Agenda for Congress
What can be done to strengthen Fannie Mae and Freddie Mac? “Some would argue for their privatization, but I don’t think that will work,” notes Gyourko. “Homeownership is too important, and the government’s [has] to be involved as a backstop. What you have to do is price the default risk appropriately and capitalize Fannie Mae and Freddie Mac so that they can withstand a downturn.” What is stopping the government from providing the requisite capital? “The problem is, Congress doesn’t want to raise taxes to provide the capital for these [companies] to operate safely. That’s why they were unsafe in the last crisis. In a sense they’re not as unsafe now because they are owned by the Treasury, [which will] just cover the losses out of tax revenues. There won’t be any default risk, though it will be costly to the taxpayers.”
The mortgage industry is undergoing a huge consolidation to accommodate the low volumes, and extreme cost-cutting.” –Laxman Subramaniam
Hensarling, who plans to bring two major housing finance reform bills, wants to permanently repeal government-sanctioned monopolies and implicit guarantees of Fannie Mae and Freddie Mac. He wants to replace them with Ginnie Mae, which in addition to its current role would also back private mortgage-backed securities with “market-priced guarantees” from so-called “credit enhancers” who would be financially strong, with “banklike capital.” Under his plan, eligible loans would need a minimum 5% down payment and have a maximum loan-to-value ratio of 85%, capping the amount of money homebuyers could borrow relative to the value of their homes. He says his plan would create no new government guarantees, protect tax payers better since they would be in the “last-loss position behind layers of diversified private capital,” in addition to increasing liquidity, lowering costs, enhancing competition and reducing the risk of institutions growing too big to fail.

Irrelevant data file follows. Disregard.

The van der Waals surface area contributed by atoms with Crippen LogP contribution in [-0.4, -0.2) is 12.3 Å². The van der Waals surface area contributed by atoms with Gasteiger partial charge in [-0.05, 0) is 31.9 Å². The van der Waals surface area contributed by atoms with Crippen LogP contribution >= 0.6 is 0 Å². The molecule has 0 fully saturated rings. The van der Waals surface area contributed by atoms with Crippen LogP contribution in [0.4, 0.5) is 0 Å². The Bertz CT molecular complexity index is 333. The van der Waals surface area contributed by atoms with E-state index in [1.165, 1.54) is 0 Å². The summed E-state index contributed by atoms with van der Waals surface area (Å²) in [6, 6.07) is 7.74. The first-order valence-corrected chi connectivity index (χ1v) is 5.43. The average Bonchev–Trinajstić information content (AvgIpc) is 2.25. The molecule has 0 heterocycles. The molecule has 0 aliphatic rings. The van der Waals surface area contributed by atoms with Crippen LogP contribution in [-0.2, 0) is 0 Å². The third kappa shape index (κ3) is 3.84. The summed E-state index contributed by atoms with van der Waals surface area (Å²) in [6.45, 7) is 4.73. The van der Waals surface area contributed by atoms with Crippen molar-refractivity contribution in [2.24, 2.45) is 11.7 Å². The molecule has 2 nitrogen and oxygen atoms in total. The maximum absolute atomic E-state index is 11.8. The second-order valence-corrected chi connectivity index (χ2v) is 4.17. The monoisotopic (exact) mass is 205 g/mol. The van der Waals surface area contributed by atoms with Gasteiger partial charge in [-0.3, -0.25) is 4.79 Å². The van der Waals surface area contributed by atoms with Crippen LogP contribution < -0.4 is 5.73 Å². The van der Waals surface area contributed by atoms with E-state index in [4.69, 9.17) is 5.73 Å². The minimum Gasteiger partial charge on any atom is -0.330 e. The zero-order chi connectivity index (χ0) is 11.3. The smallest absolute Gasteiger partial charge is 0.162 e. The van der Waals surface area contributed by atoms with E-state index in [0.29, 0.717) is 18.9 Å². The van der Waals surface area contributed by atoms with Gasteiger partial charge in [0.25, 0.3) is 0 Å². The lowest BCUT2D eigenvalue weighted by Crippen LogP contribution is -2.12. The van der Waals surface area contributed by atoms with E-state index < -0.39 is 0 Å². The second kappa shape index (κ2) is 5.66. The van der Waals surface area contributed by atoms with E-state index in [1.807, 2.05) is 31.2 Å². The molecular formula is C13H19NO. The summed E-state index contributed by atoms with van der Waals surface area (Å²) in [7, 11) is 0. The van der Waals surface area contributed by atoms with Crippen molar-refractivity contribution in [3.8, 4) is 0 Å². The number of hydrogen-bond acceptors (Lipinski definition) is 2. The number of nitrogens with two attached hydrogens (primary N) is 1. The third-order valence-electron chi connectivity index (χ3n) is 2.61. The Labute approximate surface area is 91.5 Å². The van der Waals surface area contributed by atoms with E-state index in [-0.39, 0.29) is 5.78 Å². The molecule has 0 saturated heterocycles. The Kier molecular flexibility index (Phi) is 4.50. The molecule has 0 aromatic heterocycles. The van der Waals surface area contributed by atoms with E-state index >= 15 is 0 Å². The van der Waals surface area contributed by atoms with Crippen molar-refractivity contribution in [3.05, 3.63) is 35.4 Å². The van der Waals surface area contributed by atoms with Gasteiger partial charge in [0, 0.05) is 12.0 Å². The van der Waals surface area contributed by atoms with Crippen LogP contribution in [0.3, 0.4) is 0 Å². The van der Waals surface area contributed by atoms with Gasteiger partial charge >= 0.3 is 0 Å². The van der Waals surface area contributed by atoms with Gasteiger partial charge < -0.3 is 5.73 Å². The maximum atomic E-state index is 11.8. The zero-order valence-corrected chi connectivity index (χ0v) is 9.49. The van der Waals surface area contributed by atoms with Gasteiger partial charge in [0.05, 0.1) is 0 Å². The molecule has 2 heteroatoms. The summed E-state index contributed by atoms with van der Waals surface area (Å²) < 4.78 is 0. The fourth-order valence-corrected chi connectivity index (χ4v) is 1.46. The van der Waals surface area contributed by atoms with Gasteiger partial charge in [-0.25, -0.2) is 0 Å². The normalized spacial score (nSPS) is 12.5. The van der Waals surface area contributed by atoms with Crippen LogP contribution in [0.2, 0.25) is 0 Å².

Could another recession be on the way in the future? And if so, what are the principal risk factors that could tip the U.S. economy into a slowdown? According to experts, several indicators could serve as potential warning signals that might have ripple effects across the housing sector, as a WSJ graphic captures them. First, wage levels are not encouraging, and inflation-adjusted median household income is currently just above its 2008 levels. Second, home prices have been rising in recent months. Third, higher government debt could mean reduced ability to effectively manage future shocks. Fourth, asset concentration among banks hasn’t changed much with the 10 largest banks holding more than half the total; and fifth, consumer debt continues to rise.
Herring notes that public memory is short and past mistakes may be repeated. “I have grave concerns over the longer term. Inevitable complacency will arise as the memory of the great recession recedes and many of the managers and regulators who lived through the period retire. It is crucial to remember that the worst of loans are made in the best of times.”
“If we were to be faced with the same problems that became apparent in the spring of 2007, I do think that we have built stronger defenses,” Herring says. “But of course, crises seldom repeat themselves. It is impossible to forecast [what will cause] the next financial crisis. It could arise from a trade war that spirals out of control and depresses world growth…. Or it might be a shock that is more specific to the financial system, such as a cyberattack that disrupts the payment system or destroys records of who owes what to whom.” He acknowledges that little can be done to prepare for such situations. “Stronger capital and liquidity positions are helpful, but they are surely not enough.”